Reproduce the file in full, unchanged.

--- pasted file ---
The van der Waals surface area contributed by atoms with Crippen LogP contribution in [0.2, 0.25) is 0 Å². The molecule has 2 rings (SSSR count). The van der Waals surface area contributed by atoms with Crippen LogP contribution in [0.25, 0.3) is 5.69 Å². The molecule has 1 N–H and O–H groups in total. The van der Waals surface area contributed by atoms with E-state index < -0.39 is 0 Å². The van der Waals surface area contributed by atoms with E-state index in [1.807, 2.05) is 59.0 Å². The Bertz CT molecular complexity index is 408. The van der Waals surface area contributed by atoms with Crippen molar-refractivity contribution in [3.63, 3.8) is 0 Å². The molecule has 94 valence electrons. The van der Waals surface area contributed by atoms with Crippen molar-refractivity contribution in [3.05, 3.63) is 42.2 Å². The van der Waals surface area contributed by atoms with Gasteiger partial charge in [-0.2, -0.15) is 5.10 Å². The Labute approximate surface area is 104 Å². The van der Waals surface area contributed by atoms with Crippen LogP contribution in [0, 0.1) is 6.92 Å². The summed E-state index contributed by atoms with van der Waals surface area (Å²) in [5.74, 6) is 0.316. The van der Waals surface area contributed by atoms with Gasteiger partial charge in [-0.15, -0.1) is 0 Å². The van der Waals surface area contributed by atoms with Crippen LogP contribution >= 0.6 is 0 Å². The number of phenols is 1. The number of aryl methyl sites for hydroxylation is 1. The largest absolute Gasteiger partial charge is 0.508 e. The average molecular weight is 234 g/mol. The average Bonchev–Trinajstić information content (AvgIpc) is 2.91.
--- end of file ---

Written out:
The van der Waals surface area contributed by atoms with Crippen LogP contribution in [0.2, 0.25) is 0 Å². The molecule has 2 rings (SSSR count). The van der Waals surface area contributed by atoms with Crippen LogP contribution in [0.25, 0.3) is 5.69 Å². The molecule has 1 N–H and O–H groups in total. The van der Waals surface area contributed by atoms with E-state index < -0.39 is 0 Å². The van der Waals surface area contributed by atoms with E-state index in [1.807, 2.05) is 59.0 Å². The Bertz CT molecular complexity index is 408. The van der Waals surface area contributed by atoms with Crippen molar-refractivity contribution in [3.63, 3.8) is 0 Å². The molecule has 94 valence electrons. The van der Waals surface area contributed by atoms with Crippen molar-refractivity contribution in [3.05, 3.63) is 42.2 Å². The van der Waals surface area contributed by atoms with Gasteiger partial charge in [-0.2, -0.15) is 5.10 Å². The Labute approximate surface area is 104 Å². The van der Waals surface area contributed by atoms with Crippen LogP contribution in [0, 0.1) is 6.92 Å². The summed E-state index contributed by atoms with van der Waals surface area (Å²) in [5.74, 6) is 0.316. The van der Waals surface area contributed by atoms with Gasteiger partial charge in [-0.15, -0.1) is 0 Å². The van der Waals surface area contributed by atoms with Crippen LogP contribution >= 0.6 is 0 Å². The number of phenols is 1. The number of aryl methyl sites for hydroxylation is 1. The largest absolute Gasteiger partial charge is 0.508 e. The average molecular weight is 234 g/mol. The average Bonchev–Trinajstić information content (AvgIpc) is 2.91.